Third, after looking at the missions this branch of NASA’s research covers, I’m not sure that greenhouse effects are not present. Your gripe seems to be that it’s not headlined; there are a limited number of missions this bunch works on, and it’s unreasonable to expect them to go beyond those missions — no Earth missions, for example, where the chief concern is at the moment. But have you checked out the entire site? Are you sure the issue isn’t discussed at all? I don’t have the technical expertise to look through all the data to make the judgment — are you sure the data are not listed? There are seven missions currently listed as active — on what basis do you say these missions don’t adequately discuss greenhouse effects? Did you check the archives? Aren’t those records from the Pioneer Venus Orbiter relevant to your questions?* Why didn’t you discuss them?

    Here are the missions:

    * GALILEO – NEWLY RELEASED ORBITER AND PROBE DATA – not yet official PDS products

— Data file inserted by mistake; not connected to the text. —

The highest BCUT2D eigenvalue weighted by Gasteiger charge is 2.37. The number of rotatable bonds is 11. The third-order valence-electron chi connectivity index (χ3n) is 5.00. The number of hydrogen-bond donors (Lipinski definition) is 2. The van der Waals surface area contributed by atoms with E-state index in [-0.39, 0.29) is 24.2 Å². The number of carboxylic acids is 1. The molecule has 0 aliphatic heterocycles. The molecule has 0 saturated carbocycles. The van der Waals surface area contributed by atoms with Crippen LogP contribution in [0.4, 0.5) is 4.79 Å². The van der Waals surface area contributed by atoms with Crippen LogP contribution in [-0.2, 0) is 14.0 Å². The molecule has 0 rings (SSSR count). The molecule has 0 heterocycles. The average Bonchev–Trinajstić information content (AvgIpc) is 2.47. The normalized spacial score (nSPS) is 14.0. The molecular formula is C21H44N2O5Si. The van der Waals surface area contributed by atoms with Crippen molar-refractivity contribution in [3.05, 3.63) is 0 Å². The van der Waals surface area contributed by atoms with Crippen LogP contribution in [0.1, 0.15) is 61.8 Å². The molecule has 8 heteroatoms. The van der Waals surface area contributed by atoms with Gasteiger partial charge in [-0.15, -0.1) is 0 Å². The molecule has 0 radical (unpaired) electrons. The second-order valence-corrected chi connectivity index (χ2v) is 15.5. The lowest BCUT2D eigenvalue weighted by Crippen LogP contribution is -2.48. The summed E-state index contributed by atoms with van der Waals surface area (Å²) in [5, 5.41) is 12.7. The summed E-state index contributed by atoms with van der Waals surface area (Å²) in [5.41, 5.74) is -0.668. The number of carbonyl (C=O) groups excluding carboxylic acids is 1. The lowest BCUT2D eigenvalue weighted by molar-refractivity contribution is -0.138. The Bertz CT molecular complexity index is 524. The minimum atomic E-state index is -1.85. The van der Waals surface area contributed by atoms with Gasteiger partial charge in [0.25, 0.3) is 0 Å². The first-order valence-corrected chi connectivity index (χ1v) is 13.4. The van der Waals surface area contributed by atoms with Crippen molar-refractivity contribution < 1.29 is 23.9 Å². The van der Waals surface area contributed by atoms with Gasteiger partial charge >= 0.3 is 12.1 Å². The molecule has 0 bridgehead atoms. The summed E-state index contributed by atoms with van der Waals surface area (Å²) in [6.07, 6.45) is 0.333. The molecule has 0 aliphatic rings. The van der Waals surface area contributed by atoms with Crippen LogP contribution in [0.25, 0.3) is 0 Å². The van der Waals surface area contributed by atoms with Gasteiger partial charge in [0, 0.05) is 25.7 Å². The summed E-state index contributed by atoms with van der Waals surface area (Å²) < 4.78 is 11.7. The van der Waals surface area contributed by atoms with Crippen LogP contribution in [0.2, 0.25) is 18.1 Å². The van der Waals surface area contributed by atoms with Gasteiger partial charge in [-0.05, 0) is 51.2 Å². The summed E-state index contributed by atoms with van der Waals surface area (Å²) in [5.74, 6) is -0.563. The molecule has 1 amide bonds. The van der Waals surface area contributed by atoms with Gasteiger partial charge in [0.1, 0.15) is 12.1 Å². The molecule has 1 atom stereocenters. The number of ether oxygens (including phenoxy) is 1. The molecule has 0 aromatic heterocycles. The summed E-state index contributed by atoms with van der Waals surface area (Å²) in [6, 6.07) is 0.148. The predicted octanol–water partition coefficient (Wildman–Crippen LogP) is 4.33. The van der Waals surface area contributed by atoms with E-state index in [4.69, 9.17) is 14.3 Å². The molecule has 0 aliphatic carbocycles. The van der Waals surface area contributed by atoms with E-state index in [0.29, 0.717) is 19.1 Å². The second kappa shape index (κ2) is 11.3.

* MCS

    Fourth, I don’t think we can rationally expect every silence to be a case of the dog that didn’t bark in the night. For example, the Odyssey Mission was set up nearly two decades ago. It was directed at particular questions on Mars, none of which have any great relevance to global warming on Earth. You’re trying to say that NASA’s looking at other things, perhaps any other thing, means global warming is not a priority? Get real. This is research done on a limited budget, set years or decades in advance — it’s completely irrational to think these data sets should answer questions ripped from the headlines and hoaxlines of 2008.

    Your claim is that your failure to find the word “greenhouse” in a headline is somehow significant. It’s your claim — tell us how and why it’s significant. I think you’re barking in the night on this one, and you’re barking at a hoodoo.



    This data set provides a mission-long set of images at several far-UV and near-UV wavelengths associated with day and night airglow emissions and with reflected sunlight. All Venus phases are sampled, as are all levels of solar activity during 1978-1992.


  13. omnologos says:

    I am not referring to solar-system-wide warming here.

    What I would like to understand is simply this: if the GH effect is so important (it allows Earth’s average temperature to be above 0C) and so topical (no need to mention anything there) why of all places, the NASA planetary atmospheres website fails to consider it at all?

    Consider that the GH effect is happening on Earth, Venus, Mars, and even Titan